This is the story of when I learned the importance of a quality seed starting mix.
I used to purchase premium potting soil from my local garden store and mix in some worm castings or compost to create seed starting soil at home.
The seedlings started off well, but after six weeks or so they would begin to turn yellow. I knew this meant they had used up most of the nutrients from the soil in which they were growing.
Sometimes I would nurse them along if they were going into the ground in the near future, but in the case of tomatoes and peppers, which get planted late in the season in Wisconsin, I would end up re-potting them (upwards of 70 plants!) into new seed starting soil.
This added a lot of work to my already busy spring gardening schedule.
Then, several years ago I was teaching a seed starting workshop with a friend who creates his own seed starting mix for his plants. He brought some of this homemade seed starter to class for our students to try out at home.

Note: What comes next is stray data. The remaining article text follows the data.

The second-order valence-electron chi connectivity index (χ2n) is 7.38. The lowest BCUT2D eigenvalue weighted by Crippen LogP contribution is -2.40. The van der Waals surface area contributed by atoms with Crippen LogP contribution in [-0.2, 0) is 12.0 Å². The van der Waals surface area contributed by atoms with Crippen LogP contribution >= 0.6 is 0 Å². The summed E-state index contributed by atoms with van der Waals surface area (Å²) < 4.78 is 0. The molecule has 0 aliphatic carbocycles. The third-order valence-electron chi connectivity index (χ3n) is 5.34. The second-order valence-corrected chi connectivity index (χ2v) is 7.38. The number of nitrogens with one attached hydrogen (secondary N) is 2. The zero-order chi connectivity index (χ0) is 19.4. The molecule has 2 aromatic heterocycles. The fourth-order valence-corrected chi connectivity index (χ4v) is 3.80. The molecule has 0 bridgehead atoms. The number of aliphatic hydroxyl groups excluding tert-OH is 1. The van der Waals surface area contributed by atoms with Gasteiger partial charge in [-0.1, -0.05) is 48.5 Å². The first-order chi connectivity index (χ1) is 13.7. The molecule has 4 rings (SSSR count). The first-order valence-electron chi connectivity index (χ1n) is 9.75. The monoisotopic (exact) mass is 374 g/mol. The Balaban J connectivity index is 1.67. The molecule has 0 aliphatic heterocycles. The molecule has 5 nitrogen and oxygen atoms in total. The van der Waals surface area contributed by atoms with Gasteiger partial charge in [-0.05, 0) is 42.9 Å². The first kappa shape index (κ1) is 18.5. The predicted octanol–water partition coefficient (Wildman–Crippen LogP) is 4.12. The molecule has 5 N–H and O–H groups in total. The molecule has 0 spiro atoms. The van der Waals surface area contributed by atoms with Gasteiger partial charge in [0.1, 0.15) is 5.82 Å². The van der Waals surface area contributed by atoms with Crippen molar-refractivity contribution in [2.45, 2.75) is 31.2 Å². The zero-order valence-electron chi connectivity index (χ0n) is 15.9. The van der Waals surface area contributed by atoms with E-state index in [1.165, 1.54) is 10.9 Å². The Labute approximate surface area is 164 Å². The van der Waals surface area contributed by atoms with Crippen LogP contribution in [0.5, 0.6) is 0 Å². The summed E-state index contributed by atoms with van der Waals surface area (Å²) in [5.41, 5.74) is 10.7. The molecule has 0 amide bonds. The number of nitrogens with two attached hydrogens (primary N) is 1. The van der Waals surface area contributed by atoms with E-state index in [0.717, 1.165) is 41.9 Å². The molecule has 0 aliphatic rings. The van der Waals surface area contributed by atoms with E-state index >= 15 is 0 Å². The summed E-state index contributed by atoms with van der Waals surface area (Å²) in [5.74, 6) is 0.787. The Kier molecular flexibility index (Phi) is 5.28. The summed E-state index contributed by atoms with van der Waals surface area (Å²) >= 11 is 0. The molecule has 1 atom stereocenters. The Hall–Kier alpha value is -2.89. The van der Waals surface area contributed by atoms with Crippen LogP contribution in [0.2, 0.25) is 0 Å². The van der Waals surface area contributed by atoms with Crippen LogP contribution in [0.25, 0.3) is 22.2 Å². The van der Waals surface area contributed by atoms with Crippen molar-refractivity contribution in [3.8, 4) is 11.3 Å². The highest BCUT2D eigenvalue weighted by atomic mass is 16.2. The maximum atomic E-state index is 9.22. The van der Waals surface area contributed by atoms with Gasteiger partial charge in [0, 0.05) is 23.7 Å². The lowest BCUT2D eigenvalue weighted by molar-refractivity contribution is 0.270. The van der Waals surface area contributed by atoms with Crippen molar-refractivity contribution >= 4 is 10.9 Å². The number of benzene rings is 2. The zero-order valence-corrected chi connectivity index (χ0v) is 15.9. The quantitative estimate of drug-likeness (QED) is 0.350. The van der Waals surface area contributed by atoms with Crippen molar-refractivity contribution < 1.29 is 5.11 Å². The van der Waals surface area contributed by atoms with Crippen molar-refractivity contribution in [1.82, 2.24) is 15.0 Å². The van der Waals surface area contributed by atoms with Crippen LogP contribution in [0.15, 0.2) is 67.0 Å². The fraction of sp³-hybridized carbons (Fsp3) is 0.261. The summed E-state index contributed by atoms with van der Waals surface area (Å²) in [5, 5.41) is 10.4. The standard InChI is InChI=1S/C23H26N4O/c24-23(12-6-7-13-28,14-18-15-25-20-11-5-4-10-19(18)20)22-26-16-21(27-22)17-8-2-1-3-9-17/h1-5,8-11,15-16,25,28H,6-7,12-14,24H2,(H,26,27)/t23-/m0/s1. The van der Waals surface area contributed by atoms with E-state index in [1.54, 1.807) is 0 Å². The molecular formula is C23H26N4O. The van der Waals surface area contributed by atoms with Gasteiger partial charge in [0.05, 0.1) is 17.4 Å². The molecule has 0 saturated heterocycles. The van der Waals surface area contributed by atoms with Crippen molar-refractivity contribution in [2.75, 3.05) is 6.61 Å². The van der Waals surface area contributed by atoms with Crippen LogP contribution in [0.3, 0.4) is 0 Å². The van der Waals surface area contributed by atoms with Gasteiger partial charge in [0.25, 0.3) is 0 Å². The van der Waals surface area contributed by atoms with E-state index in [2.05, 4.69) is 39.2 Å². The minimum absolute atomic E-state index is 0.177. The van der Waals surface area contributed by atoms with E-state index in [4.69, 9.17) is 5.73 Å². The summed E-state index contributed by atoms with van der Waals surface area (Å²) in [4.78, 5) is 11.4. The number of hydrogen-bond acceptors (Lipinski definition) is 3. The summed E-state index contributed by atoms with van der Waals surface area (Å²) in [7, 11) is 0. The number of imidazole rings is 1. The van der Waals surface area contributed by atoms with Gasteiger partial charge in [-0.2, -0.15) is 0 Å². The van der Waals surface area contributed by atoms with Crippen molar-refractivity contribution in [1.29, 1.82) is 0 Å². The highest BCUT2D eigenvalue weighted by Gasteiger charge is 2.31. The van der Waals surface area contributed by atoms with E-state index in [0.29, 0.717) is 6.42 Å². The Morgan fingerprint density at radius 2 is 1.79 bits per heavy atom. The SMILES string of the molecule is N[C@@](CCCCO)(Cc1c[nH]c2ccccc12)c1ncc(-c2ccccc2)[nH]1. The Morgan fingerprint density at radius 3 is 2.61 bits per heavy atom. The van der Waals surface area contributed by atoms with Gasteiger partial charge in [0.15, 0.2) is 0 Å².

As we were packing up after the workshop, he gave me the leftover seed starter. I excitedly took it home and used it to start my seeds that year.
Fast forward to a few weeks later…I was amazed at how healthy my plants were compared to previous years when I used my bootstrap potting mix concoction.
This was the best seed starting mix I had ever used! There was no yellowing or signs of stress after six weeks – the seedlings remained a deep green color until it was time to transplant them into the garden.
I was so impressed that I vowed to change my seed starting mix the following winter.
But…I’m a minimalist when it comes to gardening and I don’t like things to be too complicated. Buying all of the separate ingredients that were in his recipe and storing them in my basement for many years seemed like a lot of work.
So, I set out to understand the components of the best seed starting mixes and find a more simple solution for making soil for my seedlings.
In this post, we’ll explore how to choose the best seed starting mix to ensure your plants are healthy and happy from the time they germinate until the day they get tucked into the ground.
This post contains affiliate links.
Understanding the Ingredients in Seed Starting Mix
It’s important to understand the components of seed starting soil mixes and the roles they play so you know what you’re looking for when you go shopping at the store.